Season Original set pattern Free dance
  • Fire on Ice
    by Joel Silverman
  • Boogie disco
  • Tango
  • March


with Blumberg
Event 78–79 79–80 80–81 81–82 82–83 83–84 84–85
Olympics 7th 4th
World Champ. 6th 4th 4th 3rd 3rd 3rd
Skate America 4th 1st
Skate Canada 1st
U.S. Champ. 3rd 2nd 1st 1st 1st 1st 1st


  1. ^ Evans, Hilary; Gjerde, Arild; Heijmans, Jeroen; Mallon, Bill; et al. "Michael Seibert". Olympics at Sports-Reference.com. Sports Reference LLC. Archived from the original on April 17, 2020.
  2. ^ a b c d e f Donahue, Deirdre (January 9, 1984). "Judy Blumberg and Michael Seibert Skate as a Team, but They Keep Their Passion Strictly on Ice". People.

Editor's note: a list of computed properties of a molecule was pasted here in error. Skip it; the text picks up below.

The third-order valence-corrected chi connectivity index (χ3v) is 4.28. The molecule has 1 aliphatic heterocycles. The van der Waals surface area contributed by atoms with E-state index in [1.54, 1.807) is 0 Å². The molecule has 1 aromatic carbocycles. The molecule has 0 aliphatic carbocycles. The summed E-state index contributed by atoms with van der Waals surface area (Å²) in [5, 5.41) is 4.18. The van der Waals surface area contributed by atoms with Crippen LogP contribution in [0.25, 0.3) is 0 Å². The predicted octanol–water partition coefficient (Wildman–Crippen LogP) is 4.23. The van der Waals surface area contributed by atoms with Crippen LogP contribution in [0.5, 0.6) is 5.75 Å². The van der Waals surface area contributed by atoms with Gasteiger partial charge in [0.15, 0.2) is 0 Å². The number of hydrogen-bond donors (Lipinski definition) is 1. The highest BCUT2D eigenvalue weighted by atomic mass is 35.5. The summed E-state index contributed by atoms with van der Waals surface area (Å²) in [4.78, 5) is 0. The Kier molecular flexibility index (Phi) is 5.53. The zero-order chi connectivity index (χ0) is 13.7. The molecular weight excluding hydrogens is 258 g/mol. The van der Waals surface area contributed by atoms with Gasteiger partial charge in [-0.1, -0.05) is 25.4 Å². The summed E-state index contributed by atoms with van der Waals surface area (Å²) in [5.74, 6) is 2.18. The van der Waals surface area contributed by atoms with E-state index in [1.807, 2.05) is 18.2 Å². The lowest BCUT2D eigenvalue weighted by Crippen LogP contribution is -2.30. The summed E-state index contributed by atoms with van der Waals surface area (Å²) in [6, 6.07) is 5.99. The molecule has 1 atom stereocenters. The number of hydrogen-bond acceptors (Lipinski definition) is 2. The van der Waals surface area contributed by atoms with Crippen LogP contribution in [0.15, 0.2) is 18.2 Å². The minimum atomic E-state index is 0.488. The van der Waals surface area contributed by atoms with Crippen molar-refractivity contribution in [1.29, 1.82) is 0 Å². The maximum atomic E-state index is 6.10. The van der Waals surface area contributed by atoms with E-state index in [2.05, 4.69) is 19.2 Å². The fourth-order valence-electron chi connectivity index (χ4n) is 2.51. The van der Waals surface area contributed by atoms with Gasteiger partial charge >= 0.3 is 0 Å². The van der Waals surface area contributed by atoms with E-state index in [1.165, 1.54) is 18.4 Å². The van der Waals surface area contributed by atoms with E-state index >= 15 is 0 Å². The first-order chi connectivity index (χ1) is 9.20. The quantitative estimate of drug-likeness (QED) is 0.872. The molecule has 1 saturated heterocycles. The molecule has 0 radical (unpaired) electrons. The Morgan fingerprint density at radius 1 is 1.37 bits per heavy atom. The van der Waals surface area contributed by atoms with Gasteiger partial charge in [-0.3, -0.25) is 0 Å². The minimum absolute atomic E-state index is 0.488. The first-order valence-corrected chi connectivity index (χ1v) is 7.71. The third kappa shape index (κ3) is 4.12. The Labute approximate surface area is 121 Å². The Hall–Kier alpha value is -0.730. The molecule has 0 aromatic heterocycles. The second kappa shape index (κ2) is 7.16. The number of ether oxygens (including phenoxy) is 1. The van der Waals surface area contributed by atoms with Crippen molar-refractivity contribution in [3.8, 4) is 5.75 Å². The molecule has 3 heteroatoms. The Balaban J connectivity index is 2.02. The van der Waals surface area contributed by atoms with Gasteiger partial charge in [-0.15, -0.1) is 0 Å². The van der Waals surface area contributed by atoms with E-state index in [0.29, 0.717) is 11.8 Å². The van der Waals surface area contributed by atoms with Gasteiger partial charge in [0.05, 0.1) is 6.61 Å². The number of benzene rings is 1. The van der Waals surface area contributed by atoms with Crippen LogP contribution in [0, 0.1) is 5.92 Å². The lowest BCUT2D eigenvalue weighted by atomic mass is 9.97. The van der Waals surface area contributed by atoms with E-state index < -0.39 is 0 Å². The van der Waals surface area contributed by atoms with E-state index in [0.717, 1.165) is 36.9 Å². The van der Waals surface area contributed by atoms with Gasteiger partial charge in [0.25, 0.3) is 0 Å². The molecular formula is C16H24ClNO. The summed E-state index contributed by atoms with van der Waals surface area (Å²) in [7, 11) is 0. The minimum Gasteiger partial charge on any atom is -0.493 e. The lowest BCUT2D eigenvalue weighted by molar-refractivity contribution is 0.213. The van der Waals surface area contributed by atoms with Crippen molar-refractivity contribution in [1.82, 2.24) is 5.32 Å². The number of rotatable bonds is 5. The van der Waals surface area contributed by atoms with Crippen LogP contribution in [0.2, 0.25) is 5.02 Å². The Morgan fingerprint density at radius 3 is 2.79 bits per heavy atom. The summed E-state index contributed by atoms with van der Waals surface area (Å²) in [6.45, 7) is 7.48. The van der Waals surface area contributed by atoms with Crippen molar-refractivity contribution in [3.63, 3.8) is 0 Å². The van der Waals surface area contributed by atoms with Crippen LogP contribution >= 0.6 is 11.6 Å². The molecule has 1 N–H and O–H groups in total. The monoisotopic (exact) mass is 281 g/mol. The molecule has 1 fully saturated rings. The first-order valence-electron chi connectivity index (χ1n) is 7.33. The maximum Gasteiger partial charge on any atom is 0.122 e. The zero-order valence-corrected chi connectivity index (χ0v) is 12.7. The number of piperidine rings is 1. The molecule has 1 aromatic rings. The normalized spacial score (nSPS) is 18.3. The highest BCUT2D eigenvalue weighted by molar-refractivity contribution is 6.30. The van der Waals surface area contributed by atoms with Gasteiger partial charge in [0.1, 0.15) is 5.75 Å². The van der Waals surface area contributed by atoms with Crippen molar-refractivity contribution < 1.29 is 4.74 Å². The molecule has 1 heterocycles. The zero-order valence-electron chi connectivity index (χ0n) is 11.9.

3. ^ a b c Alfano, Peter (October 18, 1983). "Players; Dancing on ice together, as one". The New York Times.
  4. ^ a b c d Elfman, Lois (October 27, 2016). "Choreography skills benefiting Seibert off the ice". IceNetwork.com.
  5. ^ Miller, Leila (February 5, 2014). "Olympian skates to hall of fame". Jewish Journal.
  6. ^ Litsky, Frank (February 17, 1984). "Figure-skating judges have routine all their own". The New York Times.
  7. ^ a b c Vecsey, George (November 18, 1984). "Sports of The Times; Skating Pair Together Again". The New York Times.
  8. ^ Brown, Mickey (June 24, 2008). "Jim Yorke, 45, passes away at his L.A. home". IceNetwork.com.
  9. ^ a b c Eberson, Sharon (February 15, 2014). "Person of interest: Michael Seibert, five-time U.S. ice dancing champion". Pittsburgh Post-Gazette.